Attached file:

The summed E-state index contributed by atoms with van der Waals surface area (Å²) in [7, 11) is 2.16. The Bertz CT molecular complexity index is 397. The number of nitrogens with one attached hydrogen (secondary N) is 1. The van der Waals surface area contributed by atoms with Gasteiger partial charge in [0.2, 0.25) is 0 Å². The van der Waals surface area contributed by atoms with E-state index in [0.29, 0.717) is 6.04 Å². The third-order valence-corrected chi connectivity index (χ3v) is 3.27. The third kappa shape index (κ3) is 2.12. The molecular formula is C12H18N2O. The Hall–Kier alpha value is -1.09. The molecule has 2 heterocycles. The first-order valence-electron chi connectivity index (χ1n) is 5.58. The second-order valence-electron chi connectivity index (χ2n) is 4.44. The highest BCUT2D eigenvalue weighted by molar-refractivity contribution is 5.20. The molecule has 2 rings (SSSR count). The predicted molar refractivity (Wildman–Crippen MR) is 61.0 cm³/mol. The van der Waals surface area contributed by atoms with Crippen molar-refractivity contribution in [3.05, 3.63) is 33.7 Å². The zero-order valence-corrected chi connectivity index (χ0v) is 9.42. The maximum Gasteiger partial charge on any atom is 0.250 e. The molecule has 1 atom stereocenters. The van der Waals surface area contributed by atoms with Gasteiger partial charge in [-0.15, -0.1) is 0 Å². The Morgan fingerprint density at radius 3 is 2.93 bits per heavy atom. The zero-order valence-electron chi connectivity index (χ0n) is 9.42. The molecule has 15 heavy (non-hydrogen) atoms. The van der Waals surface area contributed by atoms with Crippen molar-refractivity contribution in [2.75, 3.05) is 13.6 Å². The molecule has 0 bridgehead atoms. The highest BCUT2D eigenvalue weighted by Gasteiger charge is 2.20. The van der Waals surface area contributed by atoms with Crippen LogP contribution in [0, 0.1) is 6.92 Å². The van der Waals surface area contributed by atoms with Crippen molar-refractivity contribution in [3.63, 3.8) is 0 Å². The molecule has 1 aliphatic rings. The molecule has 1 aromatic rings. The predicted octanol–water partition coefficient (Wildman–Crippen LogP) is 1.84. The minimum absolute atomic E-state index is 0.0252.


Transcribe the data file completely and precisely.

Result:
The summed E-state index contributed by atoms with van der Waals surface area (Å²) in [7, 11) is 2.16. The Bertz CT molecular complexity index is 397. The number of nitrogens with one attached hydrogen (secondary N) is 1. The van der Waals surface area contributed by atoms with Gasteiger partial charge in [0.2, 0.25) is 0 Å². The van der Waals surface area contributed by atoms with E-state index in [0.29, 0.717) is 6.04 Å². The third-order valence-corrected chi connectivity index (χ3v) is 3.27. The third kappa shape index (κ3) is 2.12. The molecular formula is C12H18N2O. The Hall–Kier alpha value is -1.09. The molecule has 2 heterocycles. The first-order valence-electron chi connectivity index (χ1n) is 5.58. The second-order valence-electron chi connectivity index (χ2n) is 4.44. The highest BCUT2D eigenvalue weighted by molar-refractivity contribution is 5.20. The molecule has 2 rings (SSSR count). The predicted molar refractivity (Wildman–Crippen MR) is 61.0 cm³/mol. The van der Waals surface area contributed by atoms with Crippen molar-refractivity contribution in [3.05, 3.63) is 33.7 Å². The zero-order valence-corrected chi connectivity index (χ0v) is 9.42. The maximum Gasteiger partial charge on any atom is 0.250 e. The molecule has 1 atom stereocenters. The van der Waals surface area contributed by atoms with Gasteiger partial charge in [-0.15, -0.1) is 0 Å². The Morgan fingerprint density at radius 3 is 2.93 bits per heavy atom. The zero-order valence-electron chi connectivity index (χ0n) is 9.42. The molecule has 15 heavy (non-hydrogen) atoms. The van der Waals surface area contributed by atoms with Crippen molar-refractivity contribution in [2.75, 3.05) is 13.6 Å². The molecule has 0 bridgehead atoms. The highest BCUT2D eigenvalue weighted by Gasteiger charge is 2.20. The van der Waals surface area contributed by atoms with Crippen LogP contribution in [0, 0.1) is 6.92 Å². The van der Waals surface area contributed by atoms with Crippen molar-refractivity contribution in [3.63, 3.8) is 0 Å². The molecule has 1 aliphatic rings. The molecule has 1 aromatic rings. The predicted octanol–water partition coefficient (Wildman–Crippen LogP) is 1.84. The minimum absolute atomic E-state index is 0.0252.